In this essay of 112 pages, dedicated to Henry Clerke, President of Magdalene College, and Dr. Tho. Boucberier, King's Professor of the Civil Law in Oxford, the author in 43 Sections labors to show the usefulness and necessity of a larger number of Free or Endowed Public Schools of a high grade, by considerations drawn from their past history, the condition of certain professions, particularly the clerical, with suggestions for making them more efficient by augmentation of the masters' salaries, by bringing children of the gentry and townspeople into the same school, by excluding scholars who “prove untoward to learning after seven years tryal," by judicious courses of study and the methods of master-huilders (like Ascham, Hoole, and William Walker), and by "a training in the Christian religion entire and incorrupt.” These schools should be subjected to regular and responsible visitation, and their ends be promoted by a good library attached to each, consisting of Dictionaries, and all the " Locks and Keys and Doors of Language," Chronological and Geographical Tables and Charts, and all Orators, Poets, Historians, and books on Common Life, Morals, and Politics. The author closes with the suggestion that arithmetic and writing should have a place in all public Free Schools.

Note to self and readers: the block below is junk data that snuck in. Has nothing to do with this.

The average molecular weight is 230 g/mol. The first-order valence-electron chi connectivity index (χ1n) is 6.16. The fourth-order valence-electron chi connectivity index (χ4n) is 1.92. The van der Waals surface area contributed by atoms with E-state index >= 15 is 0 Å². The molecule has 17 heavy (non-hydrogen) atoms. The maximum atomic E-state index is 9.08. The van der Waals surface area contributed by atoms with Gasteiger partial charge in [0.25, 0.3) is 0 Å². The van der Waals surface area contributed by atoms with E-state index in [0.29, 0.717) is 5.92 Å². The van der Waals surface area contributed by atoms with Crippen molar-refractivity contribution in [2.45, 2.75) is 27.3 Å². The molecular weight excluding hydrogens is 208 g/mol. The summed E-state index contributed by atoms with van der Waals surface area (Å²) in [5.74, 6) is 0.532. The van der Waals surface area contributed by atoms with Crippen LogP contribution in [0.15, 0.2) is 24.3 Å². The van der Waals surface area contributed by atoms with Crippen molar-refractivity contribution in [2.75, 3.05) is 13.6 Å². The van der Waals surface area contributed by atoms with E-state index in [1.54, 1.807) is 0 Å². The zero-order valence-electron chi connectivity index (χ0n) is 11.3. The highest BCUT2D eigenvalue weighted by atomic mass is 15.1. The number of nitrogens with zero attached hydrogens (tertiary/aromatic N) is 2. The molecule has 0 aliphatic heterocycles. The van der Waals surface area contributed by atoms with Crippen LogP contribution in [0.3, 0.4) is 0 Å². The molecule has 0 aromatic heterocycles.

EARLY ENGLISH SCHOOL BOOKS.
The ancient Primer was something very different from the school-books to which we ordinarily give the name. For in dames' schools of which Chaucer speaks, children were provided with few literary luxuries, and had to learn their letters off a scrap of parchment nailed on a board, and in most cases covered with a thin, transparent sheet of horn to protect the precious manuuscript. Hence the term .hornbook' applied to the elementary books of children. Prefixed to the alphabet, of course, was the Holy Sign of the Cross, and so firm a hold does an old custom get on the popular mind, that down to the commencenjent of the present century, alphabets continued to preserve their ancient heading, and derived from this circumstance their customary appellation of the Christcross row,' a term so tho oly established as to find a place in our dictionaries. The Mediæval Primer is, however, best described in the language of the fourteenth century itself. The following language occurs in the introduction to a MS. poem of 309 lines, still preserved in the British Museum, each portion of which begins with a separate letter.
In place as men may se